I now, as a dernier resource, determined to apply the actual cautery to the abdomen, which I did in the form of a large shovel, red hot, applying its whole surface, and drawing it slowly from the anterior portion of the epigastric and left hypochondriac regions to the umbilicus: the horse evinced not the slightest pain, cuticular sensibility having apparently ceased.
In twenty minutes after the application of the cautery the body and extremities had regained their natural warmth. The horse continued lying at length, breathing easily and softly, in which state he remained nearly two hours. He then rose, attempted to shake himself, and began searching his manger for food. The next day he was convalescent, but the burn on the abdomen was not healed for two months.
> On to Part 2.
Picture credits: 1820s King George IV sovereign: Public domain photo from the The Metropolitan Museum of Art. All other images: Adapted from illustrations in Edward Mayhew’s The Illustrated Horse Doctor, published 1860 and therefore out of copyright (from digital copy at Google Books).
 Hereford Times, 20 Mar 1852, page 8. “BRIDGNORTH. […] Fatal Gig Accident on the Ludlow and Bridgnorth Road.” Copy viewed at Findmypast.
 The Morning Post (London), Saturday 7 Oct 1826, page 3, column 5. “SPORTING.” Copy viewed at Newspapers.com.
 The Sporting Magazine, volume 19 (New Series), page 44 of the Racing Calendar section. Copy viewed at Google Books.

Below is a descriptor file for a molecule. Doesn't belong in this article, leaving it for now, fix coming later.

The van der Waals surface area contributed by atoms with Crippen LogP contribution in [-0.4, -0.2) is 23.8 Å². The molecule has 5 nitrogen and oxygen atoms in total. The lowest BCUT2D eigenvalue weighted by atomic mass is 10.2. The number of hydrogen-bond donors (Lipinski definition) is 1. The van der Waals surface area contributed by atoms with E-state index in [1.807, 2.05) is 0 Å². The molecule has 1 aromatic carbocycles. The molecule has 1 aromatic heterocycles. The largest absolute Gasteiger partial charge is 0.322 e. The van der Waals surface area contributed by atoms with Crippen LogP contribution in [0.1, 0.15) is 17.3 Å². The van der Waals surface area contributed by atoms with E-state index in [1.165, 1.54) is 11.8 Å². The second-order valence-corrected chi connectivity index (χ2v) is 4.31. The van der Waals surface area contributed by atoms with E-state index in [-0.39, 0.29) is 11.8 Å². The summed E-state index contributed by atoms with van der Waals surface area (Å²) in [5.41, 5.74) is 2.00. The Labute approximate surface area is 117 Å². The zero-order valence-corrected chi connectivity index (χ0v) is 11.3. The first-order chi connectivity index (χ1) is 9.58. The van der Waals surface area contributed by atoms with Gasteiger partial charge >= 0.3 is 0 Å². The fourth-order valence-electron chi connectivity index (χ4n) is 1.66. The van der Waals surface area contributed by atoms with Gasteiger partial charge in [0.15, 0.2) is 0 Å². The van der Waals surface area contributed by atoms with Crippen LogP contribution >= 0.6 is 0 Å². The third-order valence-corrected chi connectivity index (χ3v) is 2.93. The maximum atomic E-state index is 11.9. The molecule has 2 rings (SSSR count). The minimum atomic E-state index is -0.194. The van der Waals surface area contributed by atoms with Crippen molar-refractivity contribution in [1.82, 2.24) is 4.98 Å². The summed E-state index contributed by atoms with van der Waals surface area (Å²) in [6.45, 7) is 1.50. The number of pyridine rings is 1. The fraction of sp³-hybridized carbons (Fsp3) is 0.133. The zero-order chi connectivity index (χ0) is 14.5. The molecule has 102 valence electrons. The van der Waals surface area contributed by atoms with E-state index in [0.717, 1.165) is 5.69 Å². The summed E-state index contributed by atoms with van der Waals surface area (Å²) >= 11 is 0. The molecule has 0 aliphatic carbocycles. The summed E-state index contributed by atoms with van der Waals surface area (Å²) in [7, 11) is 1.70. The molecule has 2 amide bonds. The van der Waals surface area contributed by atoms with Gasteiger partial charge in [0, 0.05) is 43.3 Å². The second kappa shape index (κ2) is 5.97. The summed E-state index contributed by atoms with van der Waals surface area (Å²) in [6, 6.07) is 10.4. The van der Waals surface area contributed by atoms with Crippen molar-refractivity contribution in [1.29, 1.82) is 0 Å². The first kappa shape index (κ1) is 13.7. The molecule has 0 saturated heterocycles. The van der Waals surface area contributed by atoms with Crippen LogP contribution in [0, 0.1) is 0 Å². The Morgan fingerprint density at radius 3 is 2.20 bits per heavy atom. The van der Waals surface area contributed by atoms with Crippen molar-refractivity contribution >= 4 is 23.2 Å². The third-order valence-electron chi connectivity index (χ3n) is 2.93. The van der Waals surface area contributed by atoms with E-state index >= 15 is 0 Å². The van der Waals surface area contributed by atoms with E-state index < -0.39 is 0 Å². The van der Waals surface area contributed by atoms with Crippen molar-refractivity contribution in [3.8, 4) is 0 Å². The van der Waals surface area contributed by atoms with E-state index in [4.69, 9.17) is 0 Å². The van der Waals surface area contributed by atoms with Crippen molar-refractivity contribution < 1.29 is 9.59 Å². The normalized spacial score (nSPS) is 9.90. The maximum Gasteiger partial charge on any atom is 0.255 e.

Bell’s Life in London and Sporting Chronicle, 8 May 1825, page 8. “BOXING.” Copy viewed at Findmypast.
 Sovereign (British coin). At: Wikipedia (website, accessed 30 Jun 2018).
 N McKay, L Wallis (2005),Rabies: a review of UK management. In: Emergency Medicine Journal, 22: 316–321 (“In the UK, rabies was officially eradicated in 1920”.) Copy viewed at BMJ website.
 Defra (2011), Rabies Disease Control Strategy, page 5 (“The British Isles (UK and the Republic of Ireland) have been rabies free since rabies was eradicated in 1922.”). PDF copy viewed at Gov.UK website.
 Staffordshire Advertiser, 26 Sep 1835, page 2. “Hydrophobia.” Copy viewed at Findmypast.
 Cristie Columbus (2016), In a world with no antibiotics, how did doctors treat infections? At: The Conversation website, accessed 30 Jun 2018.
 Mats Hanson (2003), A hundred and fifty years of misuse of mercury and dental amalgam—still a lesson to learn. Copy viewed at The Art Bin website, accessed 30 Jun 2018.
 The Veterinarian, XV: 178 / II:10 (New series), 556-7. Copy viewed at Google Books.
 Thomas Wakley (ed.) (1843), The Lancet, for MDCCCXLII.—XLIII. [1842-3]. Page 259 (“Effects of Mercury on Horses”). Copy viewed at Google Books.
 Robin A Bernhoft (2012), Mercury Toxicity and Treatment: A Review of the Literature. In: Journal of Environmental and Public Health, volume 2012, Article ID 460508.
 J R Atcherley (1842), Cases of Poll-Evil. In: The Veterinarian, XVI: 180 / I:12 (New Series), 708-9. Copy viewed at Google Books.
 Edward Mayhew (1860), The Illustrated Horse Doctor, page 433. Copy viewed at Google Books.
 J R Atcherley (1843), On sore shins in horses. In: The Veterinarian, XVI: 186 / II:18 (New Series), 311-313. Copy viewed at Google Books.
 E A Friend (1843), On sore shins in the horse. In: The Veterinarian, XVI: 188 / II:20 (New Series), 477-479. Copy viewed at Google Books.
 Anon (2014), Shin Soreness. At: EquiMed website, accessed 30 Jun 2018).
 J R Atcherley (1845), Case of enteritis suddenly relieved if not recovered through the application of the actual cautery to the abdomen. In: The Veterinarian, XVIII:208 / IV:40 (New Series), 197-9. Copy viewed at Google Books.